Our intended audience for this presentation is primarily students. Students attend our university with the intention to earn a degree, but sometimes mistakes can derail their focus on academic success. What matters is that they emerge from an adverse situation stronger and smarter. This 45-minute session covers critical decision-making, responsible behavior, civility on campus, and learning from your mistakes. Ideal for in-class sessions or clubs and organization events. Don’t cancel class! Schedule this presentation for your students instead.
Can't we all just get along and leave the drama at the door? Truth is, as long as humans have language and try to communicate, miscommunication and conflicts will occur. So, basically, it's inevitable. This 60-minute training covers communication styles, how contending styles lead to conflict, and also how they compliment each other to resolve conflict and avoid miscommunication. Effective communication is critical to your personal and professional success, and our communication tips are strategies you’ll use for the rest of your life. Ideal for in-class sessions or clubs and organization events. Don't cancel class! Schedule this presentation for your students instead.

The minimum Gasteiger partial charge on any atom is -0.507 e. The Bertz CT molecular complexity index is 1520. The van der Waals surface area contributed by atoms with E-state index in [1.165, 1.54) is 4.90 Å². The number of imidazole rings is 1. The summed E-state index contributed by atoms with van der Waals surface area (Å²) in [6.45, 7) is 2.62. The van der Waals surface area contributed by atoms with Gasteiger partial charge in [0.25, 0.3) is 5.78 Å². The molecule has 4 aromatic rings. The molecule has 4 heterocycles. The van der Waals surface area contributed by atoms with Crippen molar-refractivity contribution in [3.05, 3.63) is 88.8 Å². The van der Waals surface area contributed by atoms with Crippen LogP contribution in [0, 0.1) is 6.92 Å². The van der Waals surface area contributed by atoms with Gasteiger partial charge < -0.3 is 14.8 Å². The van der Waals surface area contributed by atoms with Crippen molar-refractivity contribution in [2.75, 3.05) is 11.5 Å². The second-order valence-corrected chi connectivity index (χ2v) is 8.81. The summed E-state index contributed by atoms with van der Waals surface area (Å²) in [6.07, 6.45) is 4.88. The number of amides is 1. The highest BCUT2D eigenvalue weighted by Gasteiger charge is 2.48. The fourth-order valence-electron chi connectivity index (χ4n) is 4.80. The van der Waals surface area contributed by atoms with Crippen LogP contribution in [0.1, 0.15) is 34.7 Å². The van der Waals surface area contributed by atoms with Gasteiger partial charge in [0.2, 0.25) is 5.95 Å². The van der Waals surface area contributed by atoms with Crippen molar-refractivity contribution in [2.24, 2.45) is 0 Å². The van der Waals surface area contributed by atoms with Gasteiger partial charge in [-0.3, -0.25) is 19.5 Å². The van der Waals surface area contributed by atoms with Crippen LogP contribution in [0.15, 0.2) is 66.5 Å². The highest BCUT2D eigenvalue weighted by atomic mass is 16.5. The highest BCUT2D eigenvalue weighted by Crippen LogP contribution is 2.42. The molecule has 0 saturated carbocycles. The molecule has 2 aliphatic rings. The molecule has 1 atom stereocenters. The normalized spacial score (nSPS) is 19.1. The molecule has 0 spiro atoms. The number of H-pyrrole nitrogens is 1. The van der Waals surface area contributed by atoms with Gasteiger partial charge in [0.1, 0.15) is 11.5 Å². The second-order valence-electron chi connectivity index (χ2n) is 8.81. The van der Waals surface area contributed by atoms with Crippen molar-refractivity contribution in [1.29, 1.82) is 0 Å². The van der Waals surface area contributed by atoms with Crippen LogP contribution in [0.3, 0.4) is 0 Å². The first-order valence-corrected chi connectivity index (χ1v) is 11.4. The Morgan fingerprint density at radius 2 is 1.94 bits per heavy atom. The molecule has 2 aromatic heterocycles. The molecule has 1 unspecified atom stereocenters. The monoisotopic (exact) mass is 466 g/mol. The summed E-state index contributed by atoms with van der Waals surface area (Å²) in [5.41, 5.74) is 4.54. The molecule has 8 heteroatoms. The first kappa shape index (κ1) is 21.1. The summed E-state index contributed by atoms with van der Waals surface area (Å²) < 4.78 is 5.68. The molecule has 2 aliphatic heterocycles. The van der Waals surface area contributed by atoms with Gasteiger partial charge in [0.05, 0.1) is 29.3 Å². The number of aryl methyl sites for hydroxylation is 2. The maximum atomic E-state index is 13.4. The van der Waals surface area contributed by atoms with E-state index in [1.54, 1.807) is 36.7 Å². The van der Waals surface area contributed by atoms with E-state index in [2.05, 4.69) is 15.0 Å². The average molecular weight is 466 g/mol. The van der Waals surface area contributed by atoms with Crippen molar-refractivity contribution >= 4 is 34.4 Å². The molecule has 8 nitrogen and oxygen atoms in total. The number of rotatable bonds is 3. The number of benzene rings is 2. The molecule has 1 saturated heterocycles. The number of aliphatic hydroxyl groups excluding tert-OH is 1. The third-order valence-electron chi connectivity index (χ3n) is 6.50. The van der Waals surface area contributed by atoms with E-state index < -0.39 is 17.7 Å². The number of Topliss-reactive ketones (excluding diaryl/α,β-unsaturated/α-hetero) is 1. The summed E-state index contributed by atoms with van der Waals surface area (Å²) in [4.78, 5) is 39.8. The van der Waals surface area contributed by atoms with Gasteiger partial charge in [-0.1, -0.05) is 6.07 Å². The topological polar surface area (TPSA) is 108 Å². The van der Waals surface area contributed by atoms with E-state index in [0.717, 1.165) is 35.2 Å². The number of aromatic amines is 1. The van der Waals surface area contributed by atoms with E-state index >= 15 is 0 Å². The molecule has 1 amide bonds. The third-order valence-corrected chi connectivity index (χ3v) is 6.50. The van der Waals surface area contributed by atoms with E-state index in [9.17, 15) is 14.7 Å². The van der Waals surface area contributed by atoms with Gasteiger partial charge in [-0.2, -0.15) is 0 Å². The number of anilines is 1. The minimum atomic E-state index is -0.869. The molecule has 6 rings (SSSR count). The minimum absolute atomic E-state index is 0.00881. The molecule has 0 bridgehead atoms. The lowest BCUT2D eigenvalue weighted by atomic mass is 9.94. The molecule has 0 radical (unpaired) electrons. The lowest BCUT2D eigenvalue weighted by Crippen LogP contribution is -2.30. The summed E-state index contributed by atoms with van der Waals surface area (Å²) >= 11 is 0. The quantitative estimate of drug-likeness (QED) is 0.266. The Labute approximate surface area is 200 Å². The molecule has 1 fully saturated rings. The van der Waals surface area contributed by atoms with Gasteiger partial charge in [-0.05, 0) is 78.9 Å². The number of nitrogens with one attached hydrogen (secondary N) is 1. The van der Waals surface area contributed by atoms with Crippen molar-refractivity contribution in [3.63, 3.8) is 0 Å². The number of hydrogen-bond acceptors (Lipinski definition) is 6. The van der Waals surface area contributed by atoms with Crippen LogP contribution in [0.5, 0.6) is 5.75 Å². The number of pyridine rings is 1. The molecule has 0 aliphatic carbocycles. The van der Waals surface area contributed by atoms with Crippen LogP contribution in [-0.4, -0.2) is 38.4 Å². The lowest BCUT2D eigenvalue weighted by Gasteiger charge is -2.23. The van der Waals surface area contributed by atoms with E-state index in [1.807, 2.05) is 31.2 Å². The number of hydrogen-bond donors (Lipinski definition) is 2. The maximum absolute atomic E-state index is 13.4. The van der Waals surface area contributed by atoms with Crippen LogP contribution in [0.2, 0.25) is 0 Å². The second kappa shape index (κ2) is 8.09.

This 30-minute training covers preparedness, resources, and procedures in potential and active threatening situations. We begin by emphasizing what to look for and how we use threat assessment to intervene as early as possible to threats of violence. The second half of the presentation forces you to consider your options if you find yourself in an active shooter situation—either run, hide, or fight. The goal is to move our campus community into a prepared mentality, being mindful of our surroundings, safety options, and specific behaviors that pose a risk of harm.
What do you get when you combine a conduct officer with a therapist? Really funny stories about crazy students. In all seriousness, we team up with the Senior Director of Student Health Services for a 45-minute case-study analysis of UVU-specific incidences and what we learned from them. We discuss specific examples of threatening behaviors, behaviors you can watch for, and, perhaps most importantly, what YOU can do to deescalate a non-emergency threat. Ideal for faculty and staff.